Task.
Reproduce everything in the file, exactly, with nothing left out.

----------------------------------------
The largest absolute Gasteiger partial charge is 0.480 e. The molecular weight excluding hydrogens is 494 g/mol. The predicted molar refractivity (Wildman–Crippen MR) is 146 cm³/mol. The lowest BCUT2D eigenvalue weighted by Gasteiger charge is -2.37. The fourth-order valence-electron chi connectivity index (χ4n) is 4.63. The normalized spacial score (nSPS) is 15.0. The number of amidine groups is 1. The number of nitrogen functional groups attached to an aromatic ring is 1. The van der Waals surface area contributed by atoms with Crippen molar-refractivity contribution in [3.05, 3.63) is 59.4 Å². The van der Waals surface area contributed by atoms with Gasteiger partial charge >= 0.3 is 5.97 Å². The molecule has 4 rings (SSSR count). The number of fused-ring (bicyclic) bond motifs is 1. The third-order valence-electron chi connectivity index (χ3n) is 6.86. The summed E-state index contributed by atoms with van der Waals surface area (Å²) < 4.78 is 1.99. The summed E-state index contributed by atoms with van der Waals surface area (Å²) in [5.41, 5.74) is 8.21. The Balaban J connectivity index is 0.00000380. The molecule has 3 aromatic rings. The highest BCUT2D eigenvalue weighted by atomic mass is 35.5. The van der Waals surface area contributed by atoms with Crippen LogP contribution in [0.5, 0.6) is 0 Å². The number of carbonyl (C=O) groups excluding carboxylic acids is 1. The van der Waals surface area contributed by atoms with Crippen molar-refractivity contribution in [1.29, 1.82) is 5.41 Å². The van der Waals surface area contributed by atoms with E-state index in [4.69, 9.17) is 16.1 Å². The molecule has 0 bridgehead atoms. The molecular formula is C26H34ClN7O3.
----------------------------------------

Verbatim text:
The largest absolute Gasteiger partial charge is 0.480 e. The molecular weight excluding hydrogens is 494 g/mol. The predicted molar refractivity (Wildman–Crippen MR) is 146 cm³/mol. The lowest BCUT2D eigenvalue weighted by Gasteiger charge is -2.37. The fourth-order valence-electron chi connectivity index (χ4n) is 4.63. The normalized spacial score (nSPS) is 15.0. The number of amidine groups is 1. The number of nitrogen functional groups attached to an aromatic ring is 1. The van der Waals surface area contributed by atoms with Crippen molar-refractivity contribution in [3.05, 3.63) is 59.4 Å². The van der Waals surface area contributed by atoms with Gasteiger partial charge >= 0.3 is 5.97 Å². The molecule has 4 rings (SSSR count). The number of fused-ring (bicyclic) bond motifs is 1. The third-order valence-electron chi connectivity index (χ3n) is 6.86. The summed E-state index contributed by atoms with van der Waals surface area (Å²) < 4.78 is 1.99. The summed E-state index contributed by atoms with van der Waals surface area (Å²) in [5.41, 5.74) is 8.21. The Balaban J connectivity index is 0.00000380. The molecule has 3 aromatic rings. The highest BCUT2D eigenvalue weighted by atomic mass is 35.5. The van der Waals surface area contributed by atoms with Crippen LogP contribution in [0.5, 0.6) is 0 Å². The number of carbonyl (C=O) groups excluding carboxylic acids is 1. The van der Waals surface area contributed by atoms with Crippen molar-refractivity contribution in [1.29, 1.82) is 5.41 Å². The van der Waals surface area contributed by atoms with E-state index in [4.69, 9.17) is 16.1 Å². The molecule has 0 bridgehead atoms. The molecular formula is C26H34ClN7O3.